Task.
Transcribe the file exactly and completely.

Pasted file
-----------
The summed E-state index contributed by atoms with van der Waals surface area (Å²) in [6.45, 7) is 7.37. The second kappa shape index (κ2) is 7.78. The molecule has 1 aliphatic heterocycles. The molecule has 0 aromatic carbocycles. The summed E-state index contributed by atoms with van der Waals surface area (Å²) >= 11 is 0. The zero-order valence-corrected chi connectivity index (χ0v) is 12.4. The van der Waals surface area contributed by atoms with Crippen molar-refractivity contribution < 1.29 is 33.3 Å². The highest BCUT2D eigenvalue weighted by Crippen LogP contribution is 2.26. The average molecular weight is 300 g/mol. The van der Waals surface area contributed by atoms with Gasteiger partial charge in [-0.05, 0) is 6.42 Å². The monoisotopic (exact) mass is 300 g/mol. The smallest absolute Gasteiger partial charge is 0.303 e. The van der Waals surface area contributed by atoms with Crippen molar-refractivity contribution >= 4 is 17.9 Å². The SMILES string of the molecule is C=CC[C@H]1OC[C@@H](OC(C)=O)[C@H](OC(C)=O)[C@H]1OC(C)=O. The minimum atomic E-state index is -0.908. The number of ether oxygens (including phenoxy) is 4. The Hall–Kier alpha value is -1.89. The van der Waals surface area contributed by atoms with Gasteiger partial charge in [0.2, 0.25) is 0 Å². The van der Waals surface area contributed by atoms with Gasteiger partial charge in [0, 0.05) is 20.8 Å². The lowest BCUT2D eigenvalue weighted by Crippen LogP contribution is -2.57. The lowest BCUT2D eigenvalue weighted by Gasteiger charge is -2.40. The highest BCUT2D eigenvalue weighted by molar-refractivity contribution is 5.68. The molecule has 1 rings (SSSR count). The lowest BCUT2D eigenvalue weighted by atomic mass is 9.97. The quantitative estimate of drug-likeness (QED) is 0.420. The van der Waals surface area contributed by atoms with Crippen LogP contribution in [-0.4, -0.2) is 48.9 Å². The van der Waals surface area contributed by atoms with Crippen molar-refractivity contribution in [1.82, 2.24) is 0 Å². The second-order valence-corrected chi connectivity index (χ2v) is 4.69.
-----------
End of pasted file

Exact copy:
The summed E-state index contributed by atoms with van der Waals surface area (Å²) in [6.45, 7) is 7.37. The second kappa shape index (κ2) is 7.78. The molecule has 1 aliphatic heterocycles. The molecule has 0 aromatic carbocycles. The summed E-state index contributed by atoms with van der Waals surface area (Å²) >= 11 is 0. The zero-order valence-corrected chi connectivity index (χ0v) is 12.4. The van der Waals surface area contributed by atoms with Crippen molar-refractivity contribution < 1.29 is 33.3 Å². The highest BCUT2D eigenvalue weighted by Crippen LogP contribution is 2.26. The average molecular weight is 300 g/mol. The van der Waals surface area contributed by atoms with Gasteiger partial charge in [-0.05, 0) is 6.42 Å². The monoisotopic (exact) mass is 300 g/mol. The smallest absolute Gasteiger partial charge is 0.303 e. The van der Waals surface area contributed by atoms with Crippen molar-refractivity contribution >= 4 is 17.9 Å². The SMILES string of the molecule is C=CC[C@H]1OC[C@@H](OC(C)=O)[C@H](OC(C)=O)[C@H]1OC(C)=O. The minimum atomic E-state index is -0.908. The number of ether oxygens (including phenoxy) is 4. The Hall–Kier alpha value is -1.89. The van der Waals surface area contributed by atoms with Gasteiger partial charge in [0.2, 0.25) is 0 Å². The van der Waals surface area contributed by atoms with Gasteiger partial charge in [0, 0.05) is 20.8 Å². The lowest BCUT2D eigenvalue weighted by Crippen LogP contribution is -2.57. The lowest BCUT2D eigenvalue weighted by Gasteiger charge is -2.40. The highest BCUT2D eigenvalue weighted by molar-refractivity contribution is 5.68. The molecule has 1 rings (SSSR count). The lowest BCUT2D eigenvalue weighted by atomic mass is 9.97. The quantitative estimate of drug-likeness (QED) is 0.420. The van der Waals surface area contributed by atoms with Crippen LogP contribution in [-0.4, -0.2) is 48.9 Å². The van der Waals surface area contributed by atoms with Crippen molar-refractivity contribution in [1.82, 2.24) is 0 Å². The second-order valence-corrected chi connectivity index (χ2v) is 4.69.